Bibletimes Marketplace 2017 is in Cycle E this year – or – the “Jesus Cycle.” Children will learn about the birth and life of Jesus; what life was like under the Roman occupation, Jesus’ preaching, his death and resurrection. Bibletimes takes place this year at Anchorage Presbyterian Church – 11403 Park Road, 9am till noon, July 17-21, 2017.

Obituary for Patricia Howard

Patricia HowardPatricia Anne (Wooldridge) Howard, age 66, died peacefully in her sleep at her home in Louisville, Kentucky on April 18, 2017 after a long battle with pancreatic cancer. Patricia was born on October 10, 1950 in Leitchfield, Kentucky. She will be remembered as Patricia, Pat, Trish, or Tricia to her many family members and friends. We treasure many stories of her as a loving, gentle, compassionate, caring wife, mother, grandmother, sister, neighbor, and friend.

Her parents, James Anthony and Mary Angela (Milliner) Wooldridge; her paternal grandparents, Allen Thomas and Mary Grace (McChesney) Wooldridge; and her maternal grandparents, William Asa and Pearl Ellen (Condor) Milliner, preceded her in death.

Reflections on Sunday’s Readings: April 30, 2017

Encounter Christ in Real LifeThis is the Third Sunday of Easter. We continue our focus on encounter and accompaniment by considering specific ways we can live out our faith through meeting those in need, living in solidarity with them, and taking appropriate action for the common good.

This weekend we hear about CASA - Court Appointed Special Advocates - volunteers who are trained to advocate for abused and neglected children. The Church's social teaching constantly points out the need to respect the dignity of children. …”Special attention must be devoted to the children by developing a profound esteem for their personal dignity, and a great respect and generous concern for their rights. This … becomes all the more urgent the smaller the child is and the more it is in need...” [244, Compendium Of The Social Doctrine Of The Church]

Panel Discussion with Local Refugees

LogoWhat: Panel Discussion with Local Refugees

When: April 23, 2017 – 6:30 PM

Where: Community Center

Sponsored by: Catholic Charities Migration and Refugee Services

Mark your calendars! April 23, 2017 at 6:30 PM Catholic Charities Migration and Refugee Services will join us again and speak to our parish discussing opportunities for involvement with refugees. A panel of refugees will share their experiences of coming to the United States and how Catholic Charities, with parish support, helped them settle. The Volunteer/Parish Engagement Coordinator will be here to discuss ways we can get involved. We hope you will join us!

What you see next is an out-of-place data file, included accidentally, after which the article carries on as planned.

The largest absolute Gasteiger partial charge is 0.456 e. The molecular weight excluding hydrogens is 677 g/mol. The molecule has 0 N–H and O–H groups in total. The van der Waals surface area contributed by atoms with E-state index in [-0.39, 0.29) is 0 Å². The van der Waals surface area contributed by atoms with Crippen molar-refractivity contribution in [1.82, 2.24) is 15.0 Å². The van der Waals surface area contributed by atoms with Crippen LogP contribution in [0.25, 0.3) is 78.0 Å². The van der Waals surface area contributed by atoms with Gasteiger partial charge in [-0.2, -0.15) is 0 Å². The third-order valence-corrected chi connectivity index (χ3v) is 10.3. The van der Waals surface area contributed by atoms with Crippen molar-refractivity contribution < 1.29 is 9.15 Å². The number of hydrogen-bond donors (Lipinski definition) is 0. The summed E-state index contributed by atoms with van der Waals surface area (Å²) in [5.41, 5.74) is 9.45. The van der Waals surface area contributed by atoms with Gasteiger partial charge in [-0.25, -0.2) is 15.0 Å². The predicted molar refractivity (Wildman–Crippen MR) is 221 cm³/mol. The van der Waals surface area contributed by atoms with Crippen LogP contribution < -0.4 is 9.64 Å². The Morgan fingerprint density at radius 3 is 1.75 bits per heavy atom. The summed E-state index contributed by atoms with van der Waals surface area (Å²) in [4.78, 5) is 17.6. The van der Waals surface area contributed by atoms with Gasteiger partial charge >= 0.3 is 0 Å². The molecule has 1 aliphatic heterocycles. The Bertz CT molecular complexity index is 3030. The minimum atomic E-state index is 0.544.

Reflections on Sunday’s Readings: April 23, 2017

Easter EncounterThis is the Second Sunday of Easter. During this Easter season we continue our focus on encounter and accompaniment by considering specific ways we can live out our faith through through meeting those in need, living in solidarity with them, and taking appropriate action for the common good. This weekend we hear from and about refugees from Congo, Cuba, and Yemen working with Catholic Charities Migration and Refugee Services. “[The] capacity for empathy leads to a genuine encounter – we have to progress toward this culture of encounter – in which heart speaks to heart. We are enriched by the wisdom of the other and become open to travelling together the path to greater understanding, friendship and solidarity. (8/17/14, Pope Francis to Bishops)

The first reading from Acts reminds us of the commitment by the early Christian community to share whatever they had and respond to the needs of all, especially the poor. In John’s gospel, Thomas seems to be troubled because he has not had the experience of the rest of the disciples. He experiences doubt and uncertainty, and wants to know for himself. On the level of nations and international institutions, not only do individuals struggle with questions of inclusion and certainty, but whole nations, cultures, and classes of people do as well. The faith of all of us might come into doubt as we find ourselves isolated and divided by injustice. We might find it difficult to believe in a God of resurrection and new life when we are experiencing oppression, violence, abuse, homelessness, hunger, hatred, uncertainty, fear, or death...